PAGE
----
Postpartum Depression and Psychosis Check-in
It’s been two months now since reaching my breaking point, a place that led to a three day hospital stay and required me to change almost everything. I want to take some time to talk more about how I’m doing now and what I’ve done to fuel and foster my own healing over the last few months. It’s within our own healing as parents where we break generational cycles that are no longer serving us, severing chords that are only creating chaos in our lives and our children’s lives. Healing and doing the work to heal, sitting with our feelings and holding them, and showing up to walk through the hard things are all foundational pieces I want to teach Wilder. And the best way to teach, is by doing. This is what I’ve been doing that has been working the most over the last few months.
First, how I’m doing. The thing about taking medication and beginning the process of healing wounds, is that sometimes the things that work, don’t provide complete relief from pain and symptoms. I’m still noticing symptoms arise on a regular basis, such as hearing Wilder cry when they are not and smelling soiled diapers when they’re not. And think, on an obsessive level not just once or twice but to where I’m unable to get anything else done or focus elsewhere. This symptom has decreased dramatically and doesn’t last long when I do notice it.
After three solid days of sleep and anti-anxiety medication, the intrusive thoughts stopped almost immediately, but the shame stuck to the shadows of those thoughts have stayed close by. I’m no longer walking around in a fog of tears and panic all day and my to-do lists have quickly morphed into all-done lists. Eating has become a bit less hard and making meals for our home have become a part of my healing. I have personal and professional goals for the new year that fuel excitement instead of dread. I’m sleeping better then I had been with Wilder in bed with me and my anxiety is absolutely manageable at this point. To say that I feel like a totally different person would be well, accurate. Now, let’s talk more about what I’ve been doing to foster that.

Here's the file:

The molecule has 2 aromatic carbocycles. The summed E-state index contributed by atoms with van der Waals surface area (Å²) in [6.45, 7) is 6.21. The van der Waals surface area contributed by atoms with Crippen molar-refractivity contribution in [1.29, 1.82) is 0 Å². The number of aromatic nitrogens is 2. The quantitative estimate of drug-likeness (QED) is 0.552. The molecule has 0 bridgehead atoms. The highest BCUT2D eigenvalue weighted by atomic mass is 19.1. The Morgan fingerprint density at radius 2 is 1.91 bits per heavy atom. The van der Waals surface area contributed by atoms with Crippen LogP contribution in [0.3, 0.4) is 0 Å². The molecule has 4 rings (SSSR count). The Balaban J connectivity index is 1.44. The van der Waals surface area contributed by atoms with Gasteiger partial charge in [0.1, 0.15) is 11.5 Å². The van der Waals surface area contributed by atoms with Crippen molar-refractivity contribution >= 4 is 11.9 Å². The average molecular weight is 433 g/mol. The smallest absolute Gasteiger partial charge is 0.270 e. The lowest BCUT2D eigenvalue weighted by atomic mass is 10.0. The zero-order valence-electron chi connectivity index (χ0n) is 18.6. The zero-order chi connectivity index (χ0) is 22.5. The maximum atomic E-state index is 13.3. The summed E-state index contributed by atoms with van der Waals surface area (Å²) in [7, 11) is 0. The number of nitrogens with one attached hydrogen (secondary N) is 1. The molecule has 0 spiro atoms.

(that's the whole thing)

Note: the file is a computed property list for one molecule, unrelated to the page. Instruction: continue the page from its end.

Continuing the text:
A major part of the healing precess for me has been sitting with the discomfort of symptoms when they arise and creating awareness around them, rather then instantly trying to get them to go away or fix them. Saying, oh hey sadness. Or, hi again, grief. But then not moving to immediately fix the sadness or mask the grief. For me, doing this on a daily basis really helps keep me grounded in the present moment. Well, that and having a toddler. HA. It’s looked like therapy and meeting weekly with a life coach who I have worked with in the past.
I felt the biggest shift in my healing come when I started to get sleep on a regular basis. Wilder started sleeping in their own room for safety reasons and transitioned life a rockstar because really, they too were exhausted. Having a bedtime to look forward to and plan around has made life feel manageable in a way that it hasn’t for over two years. I wake up excited to parent and missing my child, rather then in tears because my skin is crawling and my exhaustion level only increased over night. Sleep has changed my life, really and is allowing me to show up in the ways that I want to as a parent. I absolutely hope to co-sleep with Wilder again one day, but for now, this is what is working for us.
The other biggest change I’ve made in my life is no longer living alone in isolation. Junebug moved in and is quickly taking on the sweetest role with Wilder, one that could easily become a co-parent role one day. When Wilder hears their door open, they shriek in excitement and their whole face lights up. I’m able to walk away and lock myself in my room while I meet with my life coach, or take a bath while Junebug takes Wilder on a walk, or can cook without also having to entertain or keep a tiny human safe. These small things are actually quite huge to a single parent who’s raised their baby in isolation and little help. I’m leaning into community and trusting Wilder to spend a night or two a month with their gramma Kiki, who loves them dearly. And while they are gone I get to focus on self-care.
I’m learning that self-care is what fuels integrity and the kind of person/parent I want to show up in the world as. But what I’m learning is an entire post itself and is soon to come.
Here’s to caring for ourselves today and this coming year as well as we care for our babies.
Danny (& Wilder)